A Victory for the Blind

A new court ruling could change paper currency to help the blind

May 21, 2008

After a six-year court battle, the American Council for the Blind (ACB) landed a big victory this week. A federal court ruled on Tuesday, in a 2-to-1 decision, that the U.S. currency system discriminates against the blind. The court found that since every paper bill more or less feels the same, blind people are unable to distinguish between different denominations. The ACB claims that this denies the blind the right—under the federal Rehabilitation Act—to fully participate in society.

President of the American Council for the Blind, Mitch Pomerantz, who is blind, holds up different U.S. bills. He cannot tell the difference between them.
President of the American Council for the Blind, Mitch Pomerantz, who is blind, holds up different U.S. bills. He cannot tell the difference between them.

The ACB filed the lawsuit against the U.S. Treasury Department in 2002 and requested changes to the currency. The Treasury Department fought the case for six years.

Time to Change

Other countries have already made changes to their paper money to accommodate blind citizens. In Canada, paper money features a system similar to Braille. It uses raised dots in the upper right hand corner on the face side of the bill to help blind people read the amount. In Europe, the Euro contains a foil texture that differentiates between bills and in Australia there's a raised feature on the bills. So far, more than 100 countries around the world vary the size of their bills and others include features that help the blind.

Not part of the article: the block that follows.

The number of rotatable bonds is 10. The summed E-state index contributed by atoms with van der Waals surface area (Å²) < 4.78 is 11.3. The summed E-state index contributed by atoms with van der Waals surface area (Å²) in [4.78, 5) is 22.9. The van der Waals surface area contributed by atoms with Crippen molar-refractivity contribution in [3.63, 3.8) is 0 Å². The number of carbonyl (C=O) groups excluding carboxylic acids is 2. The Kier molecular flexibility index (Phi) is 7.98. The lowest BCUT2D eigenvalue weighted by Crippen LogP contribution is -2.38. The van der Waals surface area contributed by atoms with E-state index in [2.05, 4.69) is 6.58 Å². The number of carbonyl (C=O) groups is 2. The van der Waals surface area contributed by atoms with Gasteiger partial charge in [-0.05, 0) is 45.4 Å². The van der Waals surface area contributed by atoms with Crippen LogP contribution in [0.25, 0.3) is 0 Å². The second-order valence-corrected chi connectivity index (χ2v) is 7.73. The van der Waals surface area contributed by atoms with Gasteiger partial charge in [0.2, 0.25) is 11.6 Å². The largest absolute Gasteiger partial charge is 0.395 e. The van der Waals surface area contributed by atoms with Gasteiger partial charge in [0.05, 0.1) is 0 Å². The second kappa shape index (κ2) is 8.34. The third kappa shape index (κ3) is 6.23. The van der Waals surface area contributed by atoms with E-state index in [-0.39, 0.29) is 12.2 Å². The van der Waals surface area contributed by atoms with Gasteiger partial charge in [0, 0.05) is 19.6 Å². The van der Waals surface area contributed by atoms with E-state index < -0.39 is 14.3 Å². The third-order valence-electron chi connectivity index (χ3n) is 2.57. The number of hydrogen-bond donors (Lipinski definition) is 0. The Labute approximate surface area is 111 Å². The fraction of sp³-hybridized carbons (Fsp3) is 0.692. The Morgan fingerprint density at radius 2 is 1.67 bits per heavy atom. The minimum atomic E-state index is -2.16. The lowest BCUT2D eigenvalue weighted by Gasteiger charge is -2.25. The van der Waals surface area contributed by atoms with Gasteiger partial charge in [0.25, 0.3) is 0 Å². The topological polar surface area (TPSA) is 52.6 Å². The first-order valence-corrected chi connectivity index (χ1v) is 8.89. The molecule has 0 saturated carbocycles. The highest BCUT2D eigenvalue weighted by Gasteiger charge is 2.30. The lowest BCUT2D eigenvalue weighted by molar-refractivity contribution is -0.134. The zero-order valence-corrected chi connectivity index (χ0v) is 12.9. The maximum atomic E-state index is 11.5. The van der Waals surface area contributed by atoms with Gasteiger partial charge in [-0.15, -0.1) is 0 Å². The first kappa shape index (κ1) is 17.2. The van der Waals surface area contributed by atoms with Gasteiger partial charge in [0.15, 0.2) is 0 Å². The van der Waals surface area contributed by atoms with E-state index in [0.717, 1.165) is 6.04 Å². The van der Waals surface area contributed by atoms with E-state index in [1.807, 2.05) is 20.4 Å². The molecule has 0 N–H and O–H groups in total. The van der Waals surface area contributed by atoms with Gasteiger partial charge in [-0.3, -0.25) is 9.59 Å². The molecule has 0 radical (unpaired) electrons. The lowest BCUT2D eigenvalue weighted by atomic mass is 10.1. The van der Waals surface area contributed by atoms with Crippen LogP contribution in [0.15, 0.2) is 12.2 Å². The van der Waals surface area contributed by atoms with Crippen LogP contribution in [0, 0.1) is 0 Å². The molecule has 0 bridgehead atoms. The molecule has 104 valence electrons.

“I don't think we should have to rely on people to tell us what our money is," said Mitch Pomerantz, president of the ACB. Aside from getting help from others, some blind and visually impaired people use electronic currency readers, which can be pricey.

Recently, the U.S. government has made some changes to paper money. Last September, the U.S. Treasury Department unveiled a colorful new $5 bill with advanced security features which included a large purple "5" on the bottom right of the back of the bill to help those with poor eyesight. The $10, $20, and $50 bills also underwent high-tech makeovers, however, none include differences that would help the blind.

“Even the most searching tactile examination will reveal no difference between a $100 bill and a $1 bill," wrote Judge Judith Rogers as part of the court decision.

The Trouble with Change

The Treasury Department, which is currently reviewing the court's decision, argues that changing the size of U.S. bills would cost vending machine companies billions of dollars. They would have to redesign their machines for the new bills. But this week's ruling could force the Treasury Department to make different sizes of bills and create distinguishing features such as raised markings on the bills. However, these changes could take years to put into place.

Not all blind people agree with the court's decision. The National Federation for the Blind says that it does not find the U.S. currency to be discriminatory to blind citizens. Marc Maurer, the group's president, who is blind, says many blind people use paper money every day without difficulty. He argues that the ruling will foster the misconception that blind people cannot function as part of society. However he does agree that changes to the currency would make things easier for blind people. 

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